Giz got balls!

Giz got balls!




The recent controversy over the recent CES has gotten everyone hyped up. One Gizmodo editor pulled a prank by turning off a few TVs with a remote and eventually got banned from future conferences.

The debate shifted from being a funny prank to a word-fight between bloggers and legitimate media people. The video was funny the first few seconds.

This prank stirs big debate among bloggers as well as mainstream media to the point that it has turned into bloggers versus journalist (again!). Brian Lam, Editor in Chief of Gizmodo, finished it off with a recent lash against their critics:

Many of our harshest critics have done far worse than clicking off a few TVs. I’m talking about ethical lapses such as accepting paid junkets to Japan by Nikon, or free trips to Korea by Samsung. Turning a blind eye to Apple’s mistakes when they didn’t make an iPhone SDK and sought to lock down the handset. Stock prices torn downward by publishing incorrect leaked info. Writing about companies that also pay you for advertorial podcast work.


 

And I consider those offenses far worse than our prank, because it ultimately it puts the perpetrators on the wrong team. Every tech journalist has to decide whether or not he’s writing for companies or for readers. When they start writing for the companies, covering all their press releases and regurgitating marketing jargon, you do no one any favors (not even the companies, which already hire press release machines).

Brian makes a valid argument, but I think that’s beside the point. I don’t think he and his team planned out the prank to pay homage to the notion of independence and independent reporting. He’s just officially escalated the debate from a simple question of ethics when pulling a prank to issues of personal credibility, journalistic integrity and independence.

Does Giz deserve their punishment? Rightfully so. If they thought the CES was boring, why cover it? Try pulling the same stunt at MacWorld.

Is Brian Lam justified to pull the “He who hath not sinned cast the first stone” card? I think he’s got balls. But he’s also throwing the same stones back at him and his team.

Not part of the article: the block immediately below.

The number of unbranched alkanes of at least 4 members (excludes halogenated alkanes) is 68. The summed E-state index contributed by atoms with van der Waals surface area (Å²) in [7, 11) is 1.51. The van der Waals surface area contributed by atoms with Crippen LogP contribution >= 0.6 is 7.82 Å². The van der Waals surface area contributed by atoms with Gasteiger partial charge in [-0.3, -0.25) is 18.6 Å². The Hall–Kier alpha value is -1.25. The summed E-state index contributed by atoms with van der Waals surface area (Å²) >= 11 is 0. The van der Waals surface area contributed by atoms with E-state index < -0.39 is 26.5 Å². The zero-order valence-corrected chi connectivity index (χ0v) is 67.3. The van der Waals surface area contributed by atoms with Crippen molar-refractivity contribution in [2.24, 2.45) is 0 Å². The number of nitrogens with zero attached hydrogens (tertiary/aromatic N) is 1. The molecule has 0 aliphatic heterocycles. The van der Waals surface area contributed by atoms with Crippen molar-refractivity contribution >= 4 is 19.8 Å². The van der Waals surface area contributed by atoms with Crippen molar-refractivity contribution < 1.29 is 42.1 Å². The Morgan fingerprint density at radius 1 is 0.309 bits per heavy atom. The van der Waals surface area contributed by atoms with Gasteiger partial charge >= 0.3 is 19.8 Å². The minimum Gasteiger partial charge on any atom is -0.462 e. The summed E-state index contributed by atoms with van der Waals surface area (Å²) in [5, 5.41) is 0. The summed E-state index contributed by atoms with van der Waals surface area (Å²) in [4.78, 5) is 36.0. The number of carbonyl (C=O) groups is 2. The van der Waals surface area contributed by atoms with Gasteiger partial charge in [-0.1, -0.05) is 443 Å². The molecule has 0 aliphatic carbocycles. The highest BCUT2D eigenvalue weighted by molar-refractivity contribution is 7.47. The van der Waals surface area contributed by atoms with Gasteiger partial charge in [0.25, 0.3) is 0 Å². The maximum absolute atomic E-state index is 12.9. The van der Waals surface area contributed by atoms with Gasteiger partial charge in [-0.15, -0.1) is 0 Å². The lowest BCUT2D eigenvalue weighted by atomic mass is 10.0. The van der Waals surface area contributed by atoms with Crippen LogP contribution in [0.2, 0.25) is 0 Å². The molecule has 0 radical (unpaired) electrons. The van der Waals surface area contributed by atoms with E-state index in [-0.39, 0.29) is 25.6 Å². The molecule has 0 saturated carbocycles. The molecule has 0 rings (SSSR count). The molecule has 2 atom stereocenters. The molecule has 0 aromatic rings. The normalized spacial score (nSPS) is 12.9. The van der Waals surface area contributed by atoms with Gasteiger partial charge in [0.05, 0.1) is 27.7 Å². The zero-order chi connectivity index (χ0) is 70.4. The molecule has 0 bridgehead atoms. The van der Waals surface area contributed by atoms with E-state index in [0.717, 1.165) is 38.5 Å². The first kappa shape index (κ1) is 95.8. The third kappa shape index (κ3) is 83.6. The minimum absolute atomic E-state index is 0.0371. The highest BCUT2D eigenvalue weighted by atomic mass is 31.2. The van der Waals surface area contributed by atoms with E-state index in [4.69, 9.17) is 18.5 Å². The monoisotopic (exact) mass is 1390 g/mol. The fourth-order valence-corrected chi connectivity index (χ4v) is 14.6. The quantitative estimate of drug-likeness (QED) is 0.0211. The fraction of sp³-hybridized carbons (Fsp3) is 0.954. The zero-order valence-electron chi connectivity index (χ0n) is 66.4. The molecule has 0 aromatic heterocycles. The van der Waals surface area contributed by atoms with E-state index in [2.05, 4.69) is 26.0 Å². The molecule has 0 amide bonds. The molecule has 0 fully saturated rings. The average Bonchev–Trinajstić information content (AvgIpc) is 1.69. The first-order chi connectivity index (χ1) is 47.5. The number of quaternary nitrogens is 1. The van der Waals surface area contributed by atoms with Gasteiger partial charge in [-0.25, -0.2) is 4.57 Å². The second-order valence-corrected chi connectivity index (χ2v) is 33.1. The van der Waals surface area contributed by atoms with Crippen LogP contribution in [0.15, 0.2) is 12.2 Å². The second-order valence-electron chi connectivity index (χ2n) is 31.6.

Abe is the founder and Editor-in-Chief of YugaTech. You Can follow him on Twitter @abeolandres.

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10 Responses

  1. rod says:

    yeah i like the video too, the one with sugar plum fairy music background

  2. I Wish says:

    Yuga…Is there any reason you were not at the CES at Las Vegas?

  3. Nice commentary.

    Brian Lam is trying to change the subject. The thing is, they did something stupid, childish and annoying, no amount of justification will change that.

    Banning the offender for life maybe a bit too harsh but they deserve a “slap on the wrist”.

  4. boddah says:

    Yes, there are a few stunts that are funny the first time but the Motorola presentation i think is over the line. Lam did apologize for that one anyway.

  5. Arnel says:

    Giz should have respected the event….. yun lang masasabi ko…….

  6. Bianca says:

    Agree with Hamilton. What Gizmodo did was very childish and disrespectful to the presenters at CES. On the lighter side, I like what Fake Steve Jobs had to say about the whole thing.

    http://fakesteve.blogspot.com/2008/01/dear-gizmodo-dont-even-think-about.html

  7. Jeffrey says:

    Gizmodo responded arrogantly like they don’t depend on the involved companies’ money.

    Advertisements may pull out of Giz. Of course, Giz would still be arrogantly childish.

  8. andre says:

    they deserve getting banned. wala namang kwenta yun ginawa nila na kesyo “ipinaglalaban” nila ngayon :P buti sana if there was any technical merit to what they did

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